Fiscal Doom: What You Weren’t Told About the Latest Budget News

Political leaders and reporters miss the forest for the trees in CBO’s deficit and debt projections.

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National Journal
Ron Fournier
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Ron Fournier
July 22, 2014, 5:45 a.m.

Only in Wash­ing­ton, the place where you land when you fall through the look­ing glass, could this be hailed as good news:

Between 2009 and 2012, the fed­er­al gov­ern­ment re­cor­ded the largest budget de­fi­cits re­l­at­ive to the size of the eco­nomy since 1946, caus­ing its debt to soar. The total amount of fed­er­al debt held by the pub­lic is now equi­val­ent to about 74 per­cent of the eco­nomy’s an­nu­al out­put, or gross do­mest­ic product (GDP) — a high­er per­cent­age than at any point in U.S. his­tory ex­cept a brief peri­od around World War II and al­most twice the per­cent­age at the end of 2008.

If cur­rent laws re­mained gen­er­ally un­changed in the fu­ture, fed­er­al debt held by the pub­lic would de­cline slightly re­l­at­ive to GDP over the next few years, CBO pro­jects. After that, however, grow­ing budget de­fi­cits would push debt back to and above its cur­rent high level. Twenty-five years from now, in 2039, fed­er­al debt held by the pub­lic would ex­ceed 100 per­cent of GDP, CBO pro­jects. Moreover, debt would be on an up­ward path re­l­at­ive to the size of the eco­nomy, a trend that could not be sus­tained in­def­in­itely.

Those are the first two para­graphs of the Con­gres­sion­al Budget Of­fice’s latest re­port. Our de­fi­cit levels (an­nu­al totals of red ink) are stalled at breath­tak­ingly high levels — and are pro­jec­ted to soar again in a few years, pier­cing the $1 tril­lion mark. Our debt (money owed to the United States’ cred­it­ors) is on pace to ex­ceed the GDP (the value of goods and ser­vices pro­duced) by the time today’s col­lege gradu­ates turn 50.

Scary news, right? Not ac­cord­ing to many me­dia out­lets and a cyn­ic­al lead­er­ship class in Wash­ing­ton. Some news or­gan­iz­a­tions fo­cused on the sug­ar-high of good news — the (tem­por­ary) dip in de­fi­cits. Politico‘s lede:

The fed­er­al budget out­look will con­tin­ue to im­prove this year, with the de­fi­cit pro­jec­ted to shrink to $514 bil­lion — the low­est level since Pres­id­ent Barack Obama took of­fice.

Think of a re­port­er cov­er­ing a shoot­ing. The po­lice tell him the vic­tim is dy­ing of blood loss. Is the head­line, “Shoot­ing Vic­tim Ex­pec­ted to Die” or “Blood Flow Slows for Shoot­ing Vic­tim”?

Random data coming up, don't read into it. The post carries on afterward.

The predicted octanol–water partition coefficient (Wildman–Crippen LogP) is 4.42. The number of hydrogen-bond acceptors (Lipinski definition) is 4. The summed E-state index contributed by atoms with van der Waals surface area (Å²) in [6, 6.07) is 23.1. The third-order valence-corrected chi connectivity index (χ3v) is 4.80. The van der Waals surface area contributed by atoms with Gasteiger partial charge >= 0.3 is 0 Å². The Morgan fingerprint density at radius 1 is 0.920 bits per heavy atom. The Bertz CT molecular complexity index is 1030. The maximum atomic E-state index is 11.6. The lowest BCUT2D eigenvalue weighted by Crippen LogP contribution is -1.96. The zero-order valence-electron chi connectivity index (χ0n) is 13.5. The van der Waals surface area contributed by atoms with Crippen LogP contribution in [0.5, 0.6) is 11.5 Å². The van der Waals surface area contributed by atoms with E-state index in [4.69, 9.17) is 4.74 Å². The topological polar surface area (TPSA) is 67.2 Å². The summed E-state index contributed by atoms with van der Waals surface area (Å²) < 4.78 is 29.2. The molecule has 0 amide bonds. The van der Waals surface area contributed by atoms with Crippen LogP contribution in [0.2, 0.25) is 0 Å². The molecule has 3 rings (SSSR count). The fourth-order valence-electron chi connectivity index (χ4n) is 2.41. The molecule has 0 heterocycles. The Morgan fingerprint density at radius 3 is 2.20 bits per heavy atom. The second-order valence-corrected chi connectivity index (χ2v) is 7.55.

Al Ka­men of The Wash­ing­ton Post mocked de­fi­cit scolds un­der the head­line “Re­mem­ber the De­fi­cit?” In a clause six para­graphs in­to his column, he re­veals the de­fi­cit is “ex­pec­ted to rise sharply in com­ing years.”

Like many on the left, Mike Grun­wald of Time magazine cherry-picked the CBO num­bers to ar­gue against aus­ter­ity. He waited un­til his last para­graph to in­form read­ers that the debt is ex­pec­ted to grow from 74 per­cent of GDP today to 106 per­cent in 25 years, and then noted (cor­rectly) that Pres­id­ent Bush squandered the Clin­ton-era sur­pluses.  It’s nev­er too late for the news and a par­tis­an shot.

This is the sub­head on Grun­wald’s piece: “Fisc­al doom will be delayed thanks to lower health care in­fla­tion in re­cent years. But will Con­gress take no­tice?” Thanks to? Dooms­day is com­ing — a little later than feared — so let’s give thanks, and spend!

My col­league Billy House knows how to get to the heart of a story. His lede:

The na­tion is doomed to re­turn to tril­lion-dol­lar short­falls by 2024 if law­makers don’t al­ter ex­ist­ing tax and spend­ing policies, con­gres­sion­al aud­it­ors warned on Monday.

Billy dinged Demo­crats for seiz­ing “op­tim­ist­ic­ally on a smal­ler as­pect of the re­port: that the fed­er­al gov­ern­ment’s sub­sidies for the health care ex­change premi­ums un­der the Af­ford­able Care Act will be lower than pre­vi­ously pro­jec­ted.”

Ac­cord­ing to the non­par­tis­an CBO, the na­tion’s spend­ing pres­sures stem from an aging pop­u­la­tion, rising health care costs, and an ex­pan­sion of fed­er­al sub­sidies for health in­sur­ance. Moreover, in­terest rates are ex­pec­ted to climb, adding to the red ink.

CBO urged polit­ic­al lead­ers to ad­dress the prob­lem now, rather than wait to deal with few­er op­tions and worsen­ing con­sequences. The solu­tion is a budget deal that neither Pres­id­ent Obama nor House Speak­er John Boehner seems to pos­sess the cour­age and/or abil­ity to strike.

To put the fed­er­al budget on a sus­tain­able path for the long term, law­makers would have to make sig­ni­fic­ant changes to tax and spend­ing policies: re­du­cing spend­ing for large be­ne­fit pro­grams be­low the pro­jec­ted levels, let­ting rev­en­ues rise more than they would un­der cur­rent law, or ad­opt­ing some com­bin­a­tion of those ap­proaches.  

High­er taxes, few­er en­ti­tle­ments. It’s go­ing to hap­pen soon­er or later, pain­fully or more pain­fully, and nobody in charge in Wash­ing­ton seems to care.

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